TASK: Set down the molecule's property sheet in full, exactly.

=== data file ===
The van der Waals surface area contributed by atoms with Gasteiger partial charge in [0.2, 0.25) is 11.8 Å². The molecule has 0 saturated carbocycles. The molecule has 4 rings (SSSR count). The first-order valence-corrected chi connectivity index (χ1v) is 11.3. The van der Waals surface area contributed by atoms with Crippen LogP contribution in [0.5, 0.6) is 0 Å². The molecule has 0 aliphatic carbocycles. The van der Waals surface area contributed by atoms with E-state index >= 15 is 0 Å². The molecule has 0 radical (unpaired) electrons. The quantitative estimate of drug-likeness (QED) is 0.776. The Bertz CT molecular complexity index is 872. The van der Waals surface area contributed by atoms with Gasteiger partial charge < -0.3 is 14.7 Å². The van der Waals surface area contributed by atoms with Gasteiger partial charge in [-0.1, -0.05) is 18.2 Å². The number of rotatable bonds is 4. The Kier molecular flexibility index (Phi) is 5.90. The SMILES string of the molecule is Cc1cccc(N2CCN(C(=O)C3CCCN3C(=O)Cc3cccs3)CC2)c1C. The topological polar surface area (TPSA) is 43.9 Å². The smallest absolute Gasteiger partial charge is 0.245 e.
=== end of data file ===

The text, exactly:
The van der Waals surface area contributed by atoms with Gasteiger partial charge in [0.2, 0.25) is 11.8 Å². The molecule has 0 saturated carbocycles. The molecule has 4 rings (SSSR count). The first-order valence-corrected chi connectivity index (χ1v) is 11.3. The van der Waals surface area contributed by atoms with Crippen LogP contribution in [0.5, 0.6) is 0 Å². The molecule has 0 aliphatic carbocycles. The van der Waals surface area contributed by atoms with E-state index >= 15 is 0 Å². The molecule has 0 radical (unpaired) electrons. The quantitative estimate of drug-likeness (QED) is 0.776. The Bertz CT molecular complexity index is 872. The van der Waals surface area contributed by atoms with Gasteiger partial charge < -0.3 is 14.7 Å². The van der Waals surface area contributed by atoms with Gasteiger partial charge in [-0.1, -0.05) is 18.2 Å². The number of rotatable bonds is 4. The Kier molecular flexibility index (Phi) is 5.90. The SMILES string of the molecule is Cc1cccc(N2CCN(C(=O)C3CCCN3C(=O)Cc3cccs3)CC2)c1C. The topological polar surface area (TPSA) is 43.9 Å². The smallest absolute Gasteiger partial charge is 0.245 e.